The Gift That Keeps Giving

American- or British-style, crosswords serve up lessons

Published December 3, 2023

Ho ho ho! Happy December everyone! The weather is cool, but the puzzles are hot off the presses. Let’s jump right in and look at a week of wordplay. 

Clues You Can Use

Monday, Nov. 27 (, constructed by Brendan Emmett Quigley)

“A Roller Skating Jam Named ‘Saturdays'” rap group = DE LA

De La Soul (or De La for short) is a hip-hop trio from Long Island, made up of high school friends Posdnuos, Trugoy the Dove, and Maseo (those weren’t the names in their yearbooks). The group’s 1989 debut album, 3 Feet High and Rising, included their only R&B #1 hit, “Me Myself and I,” as well as “The Magic Number,” by far the greatest song to ever sample Schoolhouse Rock. Named the 103rd greatest album of all time by Rolling Stone in 2022, it was added to the National Recording Registry in 2011. This clue’s roller-skating jam comes from De La’s 1991 sophomore album, De La Soul Is Dead… which didn’t stop them from putting out seven more studio albums, and winning a Grammy with Gorillaz for “Feel Good Inc.” David “Trugoy” Jolicoeur died this February, but De La Soul’s cultural impact still reverberates.

Tuesday, Nov. 28 (New York Times, constructed by Gia Bosko)

Matthew ___ of “The Americans” = RHYS

Born in Cardiff in 1974, Matthew Rhys has done an incredible job playing American characters despite having a very heavy Welsh accent. His first big break was in 2006, playing Kevin Walker on the ABC drama series Brothers & Sisters. Starting in 2013, Rhys landed his most famous role, playing KGB officer-turned-spy Philip Jennings in FX’s The Americans. His marriage to Keri Russell on the show was fake, but in real life they wedded in 2021. Rhys also played a reporter in the 2019 Mr. Rogers biopic A Beautiful Day in the Neighborhood, and has recently played Perry Mason in HBO’s reboot. A very charismatic guy, it would not shock me to know he is one of your parents’ favorite actors.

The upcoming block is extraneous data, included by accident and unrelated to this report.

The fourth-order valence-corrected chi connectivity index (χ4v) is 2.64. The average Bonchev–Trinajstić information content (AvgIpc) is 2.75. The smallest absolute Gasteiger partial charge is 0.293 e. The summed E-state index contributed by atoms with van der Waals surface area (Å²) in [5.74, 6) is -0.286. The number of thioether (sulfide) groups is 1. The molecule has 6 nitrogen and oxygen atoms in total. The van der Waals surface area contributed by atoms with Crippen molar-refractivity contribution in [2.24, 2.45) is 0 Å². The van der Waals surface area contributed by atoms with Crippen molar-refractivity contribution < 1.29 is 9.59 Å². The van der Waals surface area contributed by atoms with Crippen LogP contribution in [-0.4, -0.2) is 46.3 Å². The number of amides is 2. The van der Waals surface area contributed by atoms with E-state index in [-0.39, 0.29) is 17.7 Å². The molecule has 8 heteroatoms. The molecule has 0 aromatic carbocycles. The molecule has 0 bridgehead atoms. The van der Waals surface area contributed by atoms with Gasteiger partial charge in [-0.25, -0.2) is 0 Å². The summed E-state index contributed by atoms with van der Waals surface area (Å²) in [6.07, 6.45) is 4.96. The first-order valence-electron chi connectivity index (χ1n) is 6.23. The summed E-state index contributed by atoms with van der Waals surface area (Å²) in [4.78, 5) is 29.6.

Tuesday, Nov. 28 (Vox, constructed by Juliana Tringali Golden)

Something to do on Giving Tuesday = (multiple answers) DONATE, FUNDRAISE, VOLUNTEER, SHARE

It’s always nice to see a puzzle about a worthy cause. Held the Tuesday after Thanksgiving – i.e., the day after Cyber Monday – Giving Tuesday encourages people to help out charities and organizations. The event was first organized by Henry Timms at the 92nd Street Y in New York, and has seen billions in donations to various causes. Vox recently covered the history of Giving Tuesday – and ran the puzzle, likely unrelatedly. Read that if you like, and donate a dollar somewhere to make an impact in your neighborhood.

Tales from the Cryptic

While the American crossword keeps me entertained every day, there’s a bit of cryptic crossword news around the world. Some highlights:

Adya Singh won the Extra C Cryptic Crossword Contest held in New Delhi. The student contest features cryptic clues you might see in any cryptic crossword. Don’t know where school-age crossword contests were when I was kid, but congrats to her! Also shout-out to constructor extraordinaire and friend Erik Agard, who is described as “A probable Champion” on the website for the contest.

As the holidays begin, we remember Shane MacGowan, frontman of the Irish band The Pogues, who died this week at age 65. It’ll be a somber time when you hear “Fairytale of New York” this December. His widow Victoria Clarke revealed this week that he loved solving The Telegraph’s cryptic puzzle, often thinking “there’s people out there who would be horrified if they could see you doing the Telegraph crossword.” (We still think it’s punk.)

Official video for Fairytale Of New York by The Pogues featuring Kirsty MacColl

And finally, an opinion article from The Spectator bore the incredible headline, “Cryptic crosswords are hard – but so is life.” Hard to beat that as a crossword truth.

Hope your December is rocking – around the Christmas tree or otherwise – and hope to see you next week after another great slate of puzzles. Cheers!

Chris King is a longtime crossword commentator, and the author of five published puzzle books. His column appears on Questionist every Sunday.